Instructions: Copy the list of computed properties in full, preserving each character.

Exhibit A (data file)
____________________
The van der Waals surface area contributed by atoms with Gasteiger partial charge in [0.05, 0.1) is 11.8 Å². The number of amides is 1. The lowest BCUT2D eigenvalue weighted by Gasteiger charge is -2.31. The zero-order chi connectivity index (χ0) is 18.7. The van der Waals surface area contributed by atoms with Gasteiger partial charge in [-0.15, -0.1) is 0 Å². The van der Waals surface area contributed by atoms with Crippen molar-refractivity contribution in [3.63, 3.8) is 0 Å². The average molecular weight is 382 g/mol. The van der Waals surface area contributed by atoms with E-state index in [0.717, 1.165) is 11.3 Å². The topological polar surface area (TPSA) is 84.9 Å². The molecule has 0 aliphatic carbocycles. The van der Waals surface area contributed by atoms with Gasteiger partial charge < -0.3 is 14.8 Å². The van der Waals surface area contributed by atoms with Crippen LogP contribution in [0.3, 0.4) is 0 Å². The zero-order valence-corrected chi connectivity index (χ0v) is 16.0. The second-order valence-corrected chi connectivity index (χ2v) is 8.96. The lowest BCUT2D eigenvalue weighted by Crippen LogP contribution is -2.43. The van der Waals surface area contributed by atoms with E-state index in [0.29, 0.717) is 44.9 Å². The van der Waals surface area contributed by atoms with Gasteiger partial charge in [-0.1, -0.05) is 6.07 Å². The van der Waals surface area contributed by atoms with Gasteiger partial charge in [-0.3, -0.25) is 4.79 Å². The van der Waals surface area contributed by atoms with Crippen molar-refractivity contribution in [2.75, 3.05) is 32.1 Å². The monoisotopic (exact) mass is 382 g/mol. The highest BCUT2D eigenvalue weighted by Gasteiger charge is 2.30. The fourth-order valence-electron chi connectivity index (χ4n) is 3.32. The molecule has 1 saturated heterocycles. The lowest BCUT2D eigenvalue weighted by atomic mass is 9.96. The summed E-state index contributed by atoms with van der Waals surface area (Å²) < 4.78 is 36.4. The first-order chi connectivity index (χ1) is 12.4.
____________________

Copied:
The van der Waals surface area contributed by atoms with Gasteiger partial charge in [0.05, 0.1) is 11.8 Å². The number of amides is 1. The lowest BCUT2D eigenvalue weighted by Gasteiger charge is -2.31. The zero-order chi connectivity index (χ0) is 18.7. The van der Waals surface area contributed by atoms with Gasteiger partial charge in [-0.15, -0.1) is 0 Å². The van der Waals surface area contributed by atoms with Crippen molar-refractivity contribution in [3.63, 3.8) is 0 Å². The average molecular weight is 382 g/mol. The van der Waals surface area contributed by atoms with E-state index in [0.717, 1.165) is 11.3 Å². The topological polar surface area (TPSA) is 84.9 Å². The molecule has 0 aliphatic carbocycles. The van der Waals surface area contributed by atoms with Gasteiger partial charge < -0.3 is 14.8 Å². The van der Waals surface area contributed by atoms with Crippen LogP contribution in [0.3, 0.4) is 0 Å². The zero-order valence-corrected chi connectivity index (χ0v) is 16.0. The second-order valence-corrected chi connectivity index (χ2v) is 8.96. The lowest BCUT2D eigenvalue weighted by Crippen LogP contribution is -2.43. The van der Waals surface area contributed by atoms with E-state index in [0.29, 0.717) is 44.9 Å². The van der Waals surface area contributed by atoms with Gasteiger partial charge in [-0.1, -0.05) is 6.07 Å². The van der Waals surface area contributed by atoms with Gasteiger partial charge in [-0.3, -0.25) is 4.79 Å². The van der Waals surface area contributed by atoms with Crippen molar-refractivity contribution in [2.75, 3.05) is 32.1 Å². The monoisotopic (exact) mass is 382 g/mol. The highest BCUT2D eigenvalue weighted by Gasteiger charge is 2.30. The fourth-order valence-electron chi connectivity index (χ4n) is 3.32. The molecule has 1 saturated heterocycles. The lowest BCUT2D eigenvalue weighted by atomic mass is 9.96. The summed E-state index contributed by atoms with van der Waals surface area (Å²) < 4.78 is 36.4. The first-order chi connectivity index (χ1) is 12.4.